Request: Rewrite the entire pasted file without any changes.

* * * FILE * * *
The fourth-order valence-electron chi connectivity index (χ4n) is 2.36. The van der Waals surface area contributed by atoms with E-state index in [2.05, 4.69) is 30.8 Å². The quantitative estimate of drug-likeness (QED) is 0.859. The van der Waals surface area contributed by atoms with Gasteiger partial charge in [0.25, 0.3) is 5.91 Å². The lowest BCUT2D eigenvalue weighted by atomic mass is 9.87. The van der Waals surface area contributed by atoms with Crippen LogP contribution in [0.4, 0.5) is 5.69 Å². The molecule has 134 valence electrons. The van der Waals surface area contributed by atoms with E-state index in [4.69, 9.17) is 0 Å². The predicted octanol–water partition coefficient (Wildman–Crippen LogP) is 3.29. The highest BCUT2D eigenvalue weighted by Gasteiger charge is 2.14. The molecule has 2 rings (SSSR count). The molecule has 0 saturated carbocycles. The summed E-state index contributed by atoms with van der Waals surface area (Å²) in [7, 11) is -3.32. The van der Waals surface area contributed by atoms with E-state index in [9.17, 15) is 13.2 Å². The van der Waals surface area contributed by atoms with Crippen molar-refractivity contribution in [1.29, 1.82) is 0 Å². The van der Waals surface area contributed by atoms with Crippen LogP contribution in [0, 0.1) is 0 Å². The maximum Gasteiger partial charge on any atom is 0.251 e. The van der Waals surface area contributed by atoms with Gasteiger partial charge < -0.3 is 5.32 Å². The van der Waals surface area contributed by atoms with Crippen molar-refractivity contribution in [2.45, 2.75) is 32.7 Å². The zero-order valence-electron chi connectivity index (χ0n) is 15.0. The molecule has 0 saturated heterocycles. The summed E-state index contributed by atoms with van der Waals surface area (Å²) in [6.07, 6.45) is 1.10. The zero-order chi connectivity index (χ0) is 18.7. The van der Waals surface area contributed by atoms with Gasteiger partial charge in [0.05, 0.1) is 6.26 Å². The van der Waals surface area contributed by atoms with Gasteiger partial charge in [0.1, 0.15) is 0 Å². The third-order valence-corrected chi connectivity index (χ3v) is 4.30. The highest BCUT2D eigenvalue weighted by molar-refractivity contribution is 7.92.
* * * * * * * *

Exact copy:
The fourth-order valence-electron chi connectivity index (χ4n) is 2.36. The van der Waals surface area contributed by atoms with E-state index in [2.05, 4.69) is 30.8 Å². The quantitative estimate of drug-likeness (QED) is 0.859. The van der Waals surface area contributed by atoms with Gasteiger partial charge in [0.25, 0.3) is 5.91 Å². The lowest BCUT2D eigenvalue weighted by atomic mass is 9.87. The van der Waals surface area contributed by atoms with Crippen LogP contribution in [0.4, 0.5) is 5.69 Å². The molecule has 134 valence electrons. The van der Waals surface area contributed by atoms with E-state index in [4.69, 9.17) is 0 Å². The predicted octanol–water partition coefficient (Wildman–Crippen LogP) is 3.29. The highest BCUT2D eigenvalue weighted by Gasteiger charge is 2.14. The molecule has 2 rings (SSSR count). The molecule has 0 saturated carbocycles. The summed E-state index contributed by atoms with van der Waals surface area (Å²) in [7, 11) is -3.32. The van der Waals surface area contributed by atoms with E-state index in [9.17, 15) is 13.2 Å². The van der Waals surface area contributed by atoms with Crippen molar-refractivity contribution in [1.29, 1.82) is 0 Å². The van der Waals surface area contributed by atoms with Crippen LogP contribution in [0, 0.1) is 0 Å². The maximum Gasteiger partial charge on any atom is 0.251 e. The van der Waals surface area contributed by atoms with Gasteiger partial charge < -0.3 is 5.32 Å². The van der Waals surface area contributed by atoms with Crippen molar-refractivity contribution in [2.45, 2.75) is 32.7 Å². The zero-order valence-electron chi connectivity index (χ0n) is 15.0. The molecule has 0 saturated heterocycles. The summed E-state index contributed by atoms with van der Waals surface area (Å²) in [6.07, 6.45) is 1.10. The zero-order chi connectivity index (χ0) is 18.7. The van der Waals surface area contributed by atoms with Gasteiger partial charge in [0.05, 0.1) is 6.26 Å². The van der Waals surface area contributed by atoms with Gasteiger partial charge in [0.1, 0.15) is 0 Å². The third-order valence-corrected chi connectivity index (χ3v) is 4.30. The highest BCUT2D eigenvalue weighted by molar-refractivity contribution is 7.92.